Arizona Bill Would Void Confidentiality Agreements for Lawmakers' Sexual Misconduct

December 4, 2017
Arizona Public Media
Vanessa Barchfield

Lawmakers will discuss the proposal when the Legislature reconvenes in January.

As cases of sexual harassment and assault dominate national news, debate has emerged over confidentiality agreements that prevent victims from speaking about against their abusers. Those kinds of agreements may become a thing of the past in Arizona.

State Rep. Maria Syms, a Republican from Paradise Valley, has introduced legislation that would make confidentiality agreements "void and unenforceable" in cases of sexual assault or sexual harassment.

"By addressing these confidentiality agreements, we’re sending a message to sexual predators that you can’t buy your way out of civil liability or even criminal responsibility and jail and silence victims through these contracts," said Syms.

While people may enter into confidentiality agreements, she said, her proposed legislation would render them essentially useless. The bill goes on to explicitly prohibit elected officials from entering into confidentiality agreements when they are accused of sexual misconduct.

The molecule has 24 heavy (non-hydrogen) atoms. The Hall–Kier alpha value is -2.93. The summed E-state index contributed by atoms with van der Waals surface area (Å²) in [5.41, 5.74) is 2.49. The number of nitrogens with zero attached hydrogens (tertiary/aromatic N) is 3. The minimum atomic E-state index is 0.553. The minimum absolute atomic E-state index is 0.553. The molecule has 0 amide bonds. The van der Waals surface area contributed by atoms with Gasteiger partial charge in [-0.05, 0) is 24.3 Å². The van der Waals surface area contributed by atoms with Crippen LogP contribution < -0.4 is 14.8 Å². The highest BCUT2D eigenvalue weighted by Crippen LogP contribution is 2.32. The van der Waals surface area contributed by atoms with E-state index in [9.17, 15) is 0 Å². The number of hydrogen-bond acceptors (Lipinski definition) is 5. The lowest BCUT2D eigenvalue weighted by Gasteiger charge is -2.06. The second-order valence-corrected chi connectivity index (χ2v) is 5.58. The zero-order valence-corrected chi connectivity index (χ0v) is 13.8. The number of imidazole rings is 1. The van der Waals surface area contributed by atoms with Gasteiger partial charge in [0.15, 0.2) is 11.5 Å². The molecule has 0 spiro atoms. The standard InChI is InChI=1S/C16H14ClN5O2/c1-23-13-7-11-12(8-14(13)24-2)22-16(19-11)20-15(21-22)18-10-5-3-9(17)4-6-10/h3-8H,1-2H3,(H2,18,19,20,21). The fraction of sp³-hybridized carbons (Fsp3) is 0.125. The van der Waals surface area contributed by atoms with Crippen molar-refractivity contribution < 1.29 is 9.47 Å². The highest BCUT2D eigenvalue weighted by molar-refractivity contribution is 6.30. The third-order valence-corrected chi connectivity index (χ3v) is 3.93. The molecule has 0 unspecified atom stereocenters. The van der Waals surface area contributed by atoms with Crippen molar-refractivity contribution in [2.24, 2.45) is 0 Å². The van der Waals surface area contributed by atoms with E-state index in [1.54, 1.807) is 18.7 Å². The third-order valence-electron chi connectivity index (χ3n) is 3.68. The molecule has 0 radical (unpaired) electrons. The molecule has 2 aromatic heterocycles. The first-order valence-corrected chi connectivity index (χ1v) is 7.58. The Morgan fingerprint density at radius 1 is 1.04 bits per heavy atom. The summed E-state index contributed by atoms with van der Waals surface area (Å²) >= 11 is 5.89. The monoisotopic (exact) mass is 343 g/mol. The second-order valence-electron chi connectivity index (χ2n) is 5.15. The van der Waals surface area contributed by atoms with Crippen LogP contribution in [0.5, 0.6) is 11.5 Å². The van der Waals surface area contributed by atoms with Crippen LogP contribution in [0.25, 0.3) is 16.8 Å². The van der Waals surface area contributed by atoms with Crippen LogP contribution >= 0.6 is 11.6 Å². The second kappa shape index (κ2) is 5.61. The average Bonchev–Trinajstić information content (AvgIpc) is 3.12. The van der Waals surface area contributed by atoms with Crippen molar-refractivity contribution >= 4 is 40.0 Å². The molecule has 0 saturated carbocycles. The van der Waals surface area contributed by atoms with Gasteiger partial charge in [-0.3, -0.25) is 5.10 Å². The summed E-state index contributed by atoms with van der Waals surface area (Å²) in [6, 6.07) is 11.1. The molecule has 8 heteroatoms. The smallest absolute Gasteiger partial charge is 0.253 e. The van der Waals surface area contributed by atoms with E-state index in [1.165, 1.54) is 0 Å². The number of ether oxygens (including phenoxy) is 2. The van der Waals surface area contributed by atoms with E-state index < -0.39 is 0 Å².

"Elected officials serve the public trust and, as a result, we are held to a higher standard."

State lawmakers will discuss Syms's bill when the legislature reconvenes in January, and she said she's confident it will pass.

"We're at a watershed moment in our country and I think it's an opportune time to have this conversation," she said. "And I think with all this sexual harassment and assault coming to light, it's important to examine how we can do better as a state in the future."